Mary Dickson Diaz

Code, Life, Learning

build something with socrata’s api — check

weed violations screenshotTop of my to-do list has been to build something using data from the City of Seattle data portal (data.seattle.gov), powered by Socrata. This one is not particularly useful, but I’ll share with you anyway!

One of the things I like least about homeownership is the need to keep up a yard. Thankfully I’ve never received nastygrams about yard care, but I’ve heard some horror stories. One couple in Texas was in the process of removing a dead tree from their yard — they had just cut it down and into transportable sized pieces, and piled and covered the logs up with a tarp, and THE NEXT DAY they got a note demanding they remove “tree debris” from their yard within three days or pay a penalty.

Anyway, in that frame of mind I giggled through the “weed and vegetation code citations” available via public record. Since Washington legalized marijuana last year, I had an idea in my mind to track code citations like these:

  • Large overgrown blackberries and vegetation encroaching sidewalk
  • Hazardous vegetation encroaching on sidewalk forcing pedestrians into street
  • OBSERVED LARGE TREE ON PROPERTY NO SIGNS OF RODENTS AND NO BEES WERE PRESENT DURING A SUNNY DAY

…and present them as our city’s most pressing weed violations.

Clever? Maybe. Half-baked? Definitely. My first idea was to tweet out the description of the citation, with a google maps street-view image of the address in question. That might be visually interesting but seemed like a huge invasion of privacy, so I quickly shelved it. I have no interest in actually shaming the property owners.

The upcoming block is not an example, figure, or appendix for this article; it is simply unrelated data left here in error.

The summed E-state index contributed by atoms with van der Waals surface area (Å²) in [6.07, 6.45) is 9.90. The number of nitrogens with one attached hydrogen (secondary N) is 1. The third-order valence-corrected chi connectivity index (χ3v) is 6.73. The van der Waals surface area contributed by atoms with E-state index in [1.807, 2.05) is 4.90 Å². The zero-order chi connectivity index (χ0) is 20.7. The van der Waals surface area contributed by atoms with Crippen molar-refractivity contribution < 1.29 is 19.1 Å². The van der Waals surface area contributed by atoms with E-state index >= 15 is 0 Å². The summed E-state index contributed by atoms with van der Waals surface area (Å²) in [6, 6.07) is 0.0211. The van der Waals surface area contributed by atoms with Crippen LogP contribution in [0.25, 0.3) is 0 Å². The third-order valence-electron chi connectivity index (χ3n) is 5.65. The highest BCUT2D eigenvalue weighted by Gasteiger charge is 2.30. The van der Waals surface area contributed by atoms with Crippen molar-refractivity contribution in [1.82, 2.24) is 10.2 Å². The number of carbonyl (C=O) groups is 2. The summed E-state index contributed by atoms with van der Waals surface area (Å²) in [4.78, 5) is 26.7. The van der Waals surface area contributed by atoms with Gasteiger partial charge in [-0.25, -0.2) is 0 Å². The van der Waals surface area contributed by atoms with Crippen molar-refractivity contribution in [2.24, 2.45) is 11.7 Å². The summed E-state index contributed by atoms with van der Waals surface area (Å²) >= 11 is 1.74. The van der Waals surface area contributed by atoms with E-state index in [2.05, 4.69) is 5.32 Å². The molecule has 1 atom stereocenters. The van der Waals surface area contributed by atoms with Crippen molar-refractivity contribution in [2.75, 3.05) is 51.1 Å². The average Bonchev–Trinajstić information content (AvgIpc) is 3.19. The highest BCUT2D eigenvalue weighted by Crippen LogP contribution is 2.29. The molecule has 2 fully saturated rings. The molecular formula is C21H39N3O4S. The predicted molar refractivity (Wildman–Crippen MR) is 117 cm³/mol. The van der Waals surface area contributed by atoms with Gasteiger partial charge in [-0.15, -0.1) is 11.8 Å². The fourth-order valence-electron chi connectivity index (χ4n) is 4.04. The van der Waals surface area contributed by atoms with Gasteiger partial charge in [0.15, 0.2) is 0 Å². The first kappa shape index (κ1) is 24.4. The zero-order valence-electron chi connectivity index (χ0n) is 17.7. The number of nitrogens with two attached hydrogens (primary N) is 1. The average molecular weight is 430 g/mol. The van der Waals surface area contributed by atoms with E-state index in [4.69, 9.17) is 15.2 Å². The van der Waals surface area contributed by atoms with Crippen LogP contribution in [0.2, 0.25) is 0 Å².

So instead I started with the easiest path, tweet the generic descriptions, to see where that led me. Here are the “get-started” steps:

  1. Register for a developer key with Socrata
  2. Identify the data set you want at data.seattle.gov (for me: code violations)
  3. Use developer key to access the API (I used a Ruby gem from Socrata) to fetch that data set
  4. Filter (for code group: “weed and vegetation”) and collect results in an array
  5. Set up a Twitter API client to talk to twitter, via a new twitter account if needed (I recycled an existing bot!)

Ok, now we have everything setup that we’ll need to tweet out our code violations, so let’s think through how this should work…

Every XX minutes, have the twitterbot access the database to see if there are new records available. If yes, tweet their descriptions, and save the case number in a “tweeted” array (to prevent duplicates). If the first result available has already been tweeted, skip it and go to the next item in the array and tweet it if it hasn’t yet been tweeted and isn’t a duplicate. Repeat until infinity.

This should work! I ran this formula in print-only (no tweeting) to see what it would do, and reached 2 sad conclusions:

  1. Case numbers won’t help me prevent duplicates, since lots of the records have different case numbers and identical descriptions. If I want to avoid repeat text, I’m going to have to keep track of the entire text description.
  2. Some of the descriptions are interesting, but most are really boring. Maybe some emoji will help!